The most important thing to know about fast datapath is that you don’t need to configure anything before using this feature. If you are using Weave Net 1.2 or greater, fast datapath (
fastdp) is automatically enabled.
When Weave Net cannot use the fast data path between two hosts, it falls back to a slower packet forwarding approach called
sleeve. Selecting the fastest forwarding approach is automatic, and is determined on a connection-by-connection basis. For example, a Weave network spanning two data centers might use fast data path within the data centers, but not for the more constrained network link between them.
See How Fastdp Works for a more in-depth discussion of this feature.
Disabling Fast Datapath
You can disable fastdp by enabling the
WEAVE_NO_FASTDP environment variable at
$ WEAVE_NO_FASTDP=true weave launch
Fast Datapath and Encryption
Fast datapath implements encryption using IPsec which is configured with IP transformation framework (XFRM) provided by the Linux kernel.
Each encrypted dataplane packet is encapsulated into ESP, thus in some networks a firewall rule for allowing ESP traffic needs to be installed. E.g. Google Cloud Platform denies ESP packets by default.
See How Weave Implements Encryption for more details for the fastdp encryption.
Viewing Connection Mode Fastdp or Sleeve
Weave Net automatically uses the fastest datapath for every connection unless it encounters a situation that prevents it from working. To ensure that Weave Net can use the fast datapath:
- Avoid Network Address Translation (NAT) devices
- Open UDP port 6784 (This is the port used by the Weave routers)
- Ensure that
WEAVE_MTUfits with the
MTUof the intermediate network (see below)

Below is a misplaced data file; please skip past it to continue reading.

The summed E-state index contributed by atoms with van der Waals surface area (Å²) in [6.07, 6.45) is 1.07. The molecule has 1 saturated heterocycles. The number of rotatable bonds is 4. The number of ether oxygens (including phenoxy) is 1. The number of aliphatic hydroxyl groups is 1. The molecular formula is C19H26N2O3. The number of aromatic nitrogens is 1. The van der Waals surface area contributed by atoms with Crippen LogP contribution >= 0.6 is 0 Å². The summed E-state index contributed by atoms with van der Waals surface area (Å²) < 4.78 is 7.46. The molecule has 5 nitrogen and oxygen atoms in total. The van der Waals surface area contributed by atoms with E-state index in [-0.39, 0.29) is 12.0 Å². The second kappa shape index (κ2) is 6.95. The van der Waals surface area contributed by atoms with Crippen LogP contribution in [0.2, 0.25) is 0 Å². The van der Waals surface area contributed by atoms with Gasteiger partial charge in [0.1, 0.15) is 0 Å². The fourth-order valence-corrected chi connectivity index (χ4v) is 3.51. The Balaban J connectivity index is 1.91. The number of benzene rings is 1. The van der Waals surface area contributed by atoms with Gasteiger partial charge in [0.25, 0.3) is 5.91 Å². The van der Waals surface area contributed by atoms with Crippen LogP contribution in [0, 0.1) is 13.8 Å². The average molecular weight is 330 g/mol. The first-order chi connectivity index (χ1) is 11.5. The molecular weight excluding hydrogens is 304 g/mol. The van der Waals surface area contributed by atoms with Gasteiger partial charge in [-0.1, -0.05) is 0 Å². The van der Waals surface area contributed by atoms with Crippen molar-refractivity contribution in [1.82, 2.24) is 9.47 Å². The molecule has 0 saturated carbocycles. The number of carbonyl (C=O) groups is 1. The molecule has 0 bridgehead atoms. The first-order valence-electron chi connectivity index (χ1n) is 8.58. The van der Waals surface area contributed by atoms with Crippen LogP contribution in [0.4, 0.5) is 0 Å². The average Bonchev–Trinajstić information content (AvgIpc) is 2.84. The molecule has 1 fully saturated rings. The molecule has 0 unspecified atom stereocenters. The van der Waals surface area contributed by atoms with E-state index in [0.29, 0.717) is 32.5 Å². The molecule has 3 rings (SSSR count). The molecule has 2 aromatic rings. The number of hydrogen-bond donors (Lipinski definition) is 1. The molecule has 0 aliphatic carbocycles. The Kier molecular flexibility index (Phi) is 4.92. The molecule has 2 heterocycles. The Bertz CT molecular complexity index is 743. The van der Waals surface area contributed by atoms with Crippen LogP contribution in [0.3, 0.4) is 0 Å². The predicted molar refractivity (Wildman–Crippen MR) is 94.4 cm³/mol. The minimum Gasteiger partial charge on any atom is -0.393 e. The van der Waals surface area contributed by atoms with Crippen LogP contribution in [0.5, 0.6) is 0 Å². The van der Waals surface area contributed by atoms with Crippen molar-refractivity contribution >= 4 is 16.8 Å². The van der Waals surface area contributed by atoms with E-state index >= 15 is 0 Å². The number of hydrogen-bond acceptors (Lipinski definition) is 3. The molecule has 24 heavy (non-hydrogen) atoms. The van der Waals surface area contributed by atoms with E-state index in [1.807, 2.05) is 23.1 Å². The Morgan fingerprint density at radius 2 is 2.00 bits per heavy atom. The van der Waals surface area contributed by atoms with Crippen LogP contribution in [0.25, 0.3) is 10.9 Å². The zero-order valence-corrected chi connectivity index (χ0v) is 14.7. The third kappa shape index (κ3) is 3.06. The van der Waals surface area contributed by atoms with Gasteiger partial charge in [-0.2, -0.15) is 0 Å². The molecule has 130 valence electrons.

The use of fast datapath is an automated connection-by-connection decision made by Weave Net, and because of this, you may end up with a mixture of connection tunnel types. If fast datapath cannot be used for a connection, Weave Net falls back to the
sleeve “user space” packet path.
Once a Weave network is set up, you can query the connections using the
weave status connections command:
$ weave status connections <-192.168.122.25:43889 established fastdp a6:66:4f:a5:8a:11(ubuntu1204)
Where fastdp indicates that fast datapath is being used on a connection. If fastdp is not shown, the field displays
sleeve indicating Weave Net’s fall-back encapsulation method:
$ weave status connections <- 192.168.122.25:54782 established sleeve 8a:50:4c:23:11:ae(ubuntu1204)
The Maximum Transmission Unit, or MTU, is the technical term for the limit on how big a single packet can be on the network. Weave Net defaults to 1376 bytes, but you can set a smaller size if your underlying network has a tighter limit, or set a larger size for better performance.
The underlying network must be able to deliver packets of the size specified plus overheads of around 84-87 bytes (the final MTU should be divisible by four), or else Weave Net will fall back to Sleeve for that connection. This requirement applies to every path between peers.
To specify a different MTU, before launching Weave Net set the
WEAVE_MTU. For example, for a typical “jumbo
$ WEAVE_MTU=8916 weave launch host2 host3